“Get your nostrils away from that stuff!” yells Ulla, a line that probably sounds better in Italian. “There’s cyanide mixed with your drugs!”

Excerpt from Ulula issue 3, published by Edifumetto. Artist uncredited.

Zarah denies the charge, but Karkoggi puts her to a fairly airtight test: he forces her at gunpoint to sniff the coke herself.

Excerpt from Ulula issue 3, published by Edifumetto. Artist uncredited.

Before inhaling the fatal powder, Zarah offers a dire warning: “Alright Karkoggi… but know that terror awaits in Egypt …and you will not escape! Death counts the hours, Karkoggi… in Egypt… the terror is in Egypt!”

Excerpt from Ulula issue 3, published by Edifumetto. Artist uncredited.

Karkoggi then spills the beans in a mighty infodump. He reveals that he owns a papyrus showing the way to the treasure of Pharaoh Kabach, and the Pharaoh’s spirit has been trying to prevent him from reaching this goal.

Excerpt from Ulula issue 3, published by Edifumetto. Artist uncredited.

With all of the immediate problems solved, the story reaches the point where – in a cheesy 1980s TV show – the characters would join together for a good laugh. Since this is Ulula, however, the characters instead celebrate with sex.

Excerpt from Ulula issue 3, published by Edifumetto. Artist uncredited.

The storyline continues into the fourth issue of Ulula, entitled “Terrore in Egitto” (“Terror in Egypt”). This issue’s cover (painted by fumetti superstar Emanuele Taglietti) depicts Ulula grappling with a mummy, giving a preview of the monster-mashing contained within…

Cover of Ulula issue 4, published by Edifumetto. Illustration by Emanuele Taglietti.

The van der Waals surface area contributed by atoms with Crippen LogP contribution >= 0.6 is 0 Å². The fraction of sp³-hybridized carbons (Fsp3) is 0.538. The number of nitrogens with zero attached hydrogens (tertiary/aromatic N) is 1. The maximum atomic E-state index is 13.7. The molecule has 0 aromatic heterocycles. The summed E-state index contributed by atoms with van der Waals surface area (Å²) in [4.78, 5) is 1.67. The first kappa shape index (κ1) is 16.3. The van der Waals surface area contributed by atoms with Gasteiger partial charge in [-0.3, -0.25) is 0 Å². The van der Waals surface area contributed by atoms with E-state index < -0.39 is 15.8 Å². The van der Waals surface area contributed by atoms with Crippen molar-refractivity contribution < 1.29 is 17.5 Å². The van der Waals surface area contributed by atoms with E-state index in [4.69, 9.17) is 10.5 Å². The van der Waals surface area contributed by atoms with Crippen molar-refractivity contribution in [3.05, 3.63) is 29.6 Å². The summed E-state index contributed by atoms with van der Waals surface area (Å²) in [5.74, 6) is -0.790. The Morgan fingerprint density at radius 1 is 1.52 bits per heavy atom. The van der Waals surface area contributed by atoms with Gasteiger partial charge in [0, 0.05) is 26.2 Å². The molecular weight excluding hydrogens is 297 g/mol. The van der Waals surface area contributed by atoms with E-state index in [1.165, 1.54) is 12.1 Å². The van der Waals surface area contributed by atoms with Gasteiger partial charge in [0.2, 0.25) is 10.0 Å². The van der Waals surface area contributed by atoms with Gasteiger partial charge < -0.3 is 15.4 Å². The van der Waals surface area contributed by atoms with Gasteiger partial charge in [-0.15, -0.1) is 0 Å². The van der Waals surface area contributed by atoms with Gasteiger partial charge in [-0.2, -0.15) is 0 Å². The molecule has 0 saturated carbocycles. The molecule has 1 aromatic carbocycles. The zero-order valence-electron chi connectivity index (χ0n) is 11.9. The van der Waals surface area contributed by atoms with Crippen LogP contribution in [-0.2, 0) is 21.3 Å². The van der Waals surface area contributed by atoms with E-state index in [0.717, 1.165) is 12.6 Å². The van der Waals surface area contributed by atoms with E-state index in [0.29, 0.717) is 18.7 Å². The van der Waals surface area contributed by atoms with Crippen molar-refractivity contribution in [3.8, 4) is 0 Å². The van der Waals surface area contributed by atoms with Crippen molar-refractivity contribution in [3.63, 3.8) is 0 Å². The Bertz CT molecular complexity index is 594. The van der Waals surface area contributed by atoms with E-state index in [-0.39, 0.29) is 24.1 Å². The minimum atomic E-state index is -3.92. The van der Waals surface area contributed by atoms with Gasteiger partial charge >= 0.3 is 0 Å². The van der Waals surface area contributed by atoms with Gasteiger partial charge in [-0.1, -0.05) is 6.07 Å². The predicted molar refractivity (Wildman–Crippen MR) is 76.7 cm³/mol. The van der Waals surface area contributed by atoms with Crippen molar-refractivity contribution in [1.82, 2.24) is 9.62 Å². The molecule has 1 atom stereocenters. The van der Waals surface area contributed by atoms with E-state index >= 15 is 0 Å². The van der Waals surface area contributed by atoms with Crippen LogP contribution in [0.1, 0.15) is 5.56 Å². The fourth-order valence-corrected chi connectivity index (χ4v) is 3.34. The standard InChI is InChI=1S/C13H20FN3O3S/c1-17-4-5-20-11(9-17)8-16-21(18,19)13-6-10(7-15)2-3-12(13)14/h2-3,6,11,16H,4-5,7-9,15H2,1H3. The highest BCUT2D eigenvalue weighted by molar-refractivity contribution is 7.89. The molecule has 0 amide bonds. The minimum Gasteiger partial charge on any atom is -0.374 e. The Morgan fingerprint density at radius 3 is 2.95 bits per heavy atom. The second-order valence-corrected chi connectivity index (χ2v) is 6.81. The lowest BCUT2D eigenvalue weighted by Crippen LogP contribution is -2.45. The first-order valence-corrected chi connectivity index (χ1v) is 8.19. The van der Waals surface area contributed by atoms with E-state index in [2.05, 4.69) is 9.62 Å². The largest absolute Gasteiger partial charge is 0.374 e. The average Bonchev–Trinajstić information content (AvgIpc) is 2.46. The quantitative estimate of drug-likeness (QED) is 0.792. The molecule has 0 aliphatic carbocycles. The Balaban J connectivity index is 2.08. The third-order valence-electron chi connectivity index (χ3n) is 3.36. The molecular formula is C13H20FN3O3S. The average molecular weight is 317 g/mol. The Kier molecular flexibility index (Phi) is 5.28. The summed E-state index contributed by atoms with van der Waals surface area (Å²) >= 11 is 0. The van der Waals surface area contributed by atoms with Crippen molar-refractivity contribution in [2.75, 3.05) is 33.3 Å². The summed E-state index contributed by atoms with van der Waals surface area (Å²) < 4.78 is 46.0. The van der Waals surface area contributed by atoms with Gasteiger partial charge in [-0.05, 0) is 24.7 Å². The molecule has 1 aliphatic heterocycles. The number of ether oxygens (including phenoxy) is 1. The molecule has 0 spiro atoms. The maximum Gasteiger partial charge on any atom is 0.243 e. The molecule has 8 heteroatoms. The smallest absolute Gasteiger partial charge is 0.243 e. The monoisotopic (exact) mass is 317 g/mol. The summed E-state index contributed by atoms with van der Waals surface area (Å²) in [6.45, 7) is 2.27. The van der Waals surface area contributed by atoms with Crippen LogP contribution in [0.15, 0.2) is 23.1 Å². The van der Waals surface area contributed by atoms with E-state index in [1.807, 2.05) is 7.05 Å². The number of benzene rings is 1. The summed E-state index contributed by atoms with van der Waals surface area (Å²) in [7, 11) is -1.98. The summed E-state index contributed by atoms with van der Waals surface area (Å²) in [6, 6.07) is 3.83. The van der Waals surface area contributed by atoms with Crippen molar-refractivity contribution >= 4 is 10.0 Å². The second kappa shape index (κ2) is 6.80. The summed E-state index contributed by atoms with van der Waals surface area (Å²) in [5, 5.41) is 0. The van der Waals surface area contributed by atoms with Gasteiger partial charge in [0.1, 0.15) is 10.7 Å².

Notice how Ulla’s swimsuit is now red and lacks a cape – perhaps this is to make her look less like a vampire, although it has the ironic effect of making her look more like Vampirella. This became her definitive outfit for future covers.

The issue begins in Cairo, where a lavish party (attended by “the best of the jet-set, rich Arabs and black princesses”) in honour of Karkoggi.

Excerpt from Ulula issue 4, published by Edifumetto. Artist uncredited.

The festivities end with Ulla and Karkoggi having sex, while Jo and his squeeze Senofonte explore a bazaar. They get into a brief squabble, resulting in Jo going off on his own.

Jo then encounters a handsome Egyptian man, who makes a limp-wristed gesture; “our language is international,” thinks our homosexual leading man. The two head off into a building together…

Excerpt from Ulula issue 4, published by Edifumetto. Artist uncredited.

Meanwhile, Ulla and Karkoggi visit a local expert named Saggio Sakorin to get Karkoggi’s papyrus translated. As well as pointing the way to Kabach’s gold, the document contains the standard-issue warning that those who try to loot the tomb will be killed.

Excerpt from Ulula issue 4, published by Edifumetto. Artist uncredited.

When night falls, a sinister figure stalks the hotel with deadly designs upon Karkoggi (“Karkoggi will die tonight, as wishes the mighty Kabach!”) Fortunately for the treasure-hunting playboy, the night happens to be yet another full moon, and the murder attempt is thwarted by Ulula.

Excerpt from Ulula issue 4, published by Edifumetto. Artist uncredited.

When night falls, a sinister figure stalks the hotel with deadly designs upon Karkoggi (“Karkoggi will die tonight, as wishes the mighty Kabach!”) Fortunately for the treasure-hunting playboy, the night happens to be yet another full moon, and the murder attempt is thwarted by Ulula.

Excerpt from Ulula issue 4, published by Edifumetto. Artist uncredited.

“Kabach had taken possession of your will,” states Ulla. “How is that possible, when he’s been dead for 3000 years?” replies Jo, who has clearly not seen enough monster movies.

Excerpt from Ulula issue 4, published by Edifumetto. Artist uncredited.

While Kabach rants about this latest failure, the Egyptologist Sakorin gets jiggy with a harem. The women are decked out with jewellery, as though they have emerged straight from Arabian Nights iconography.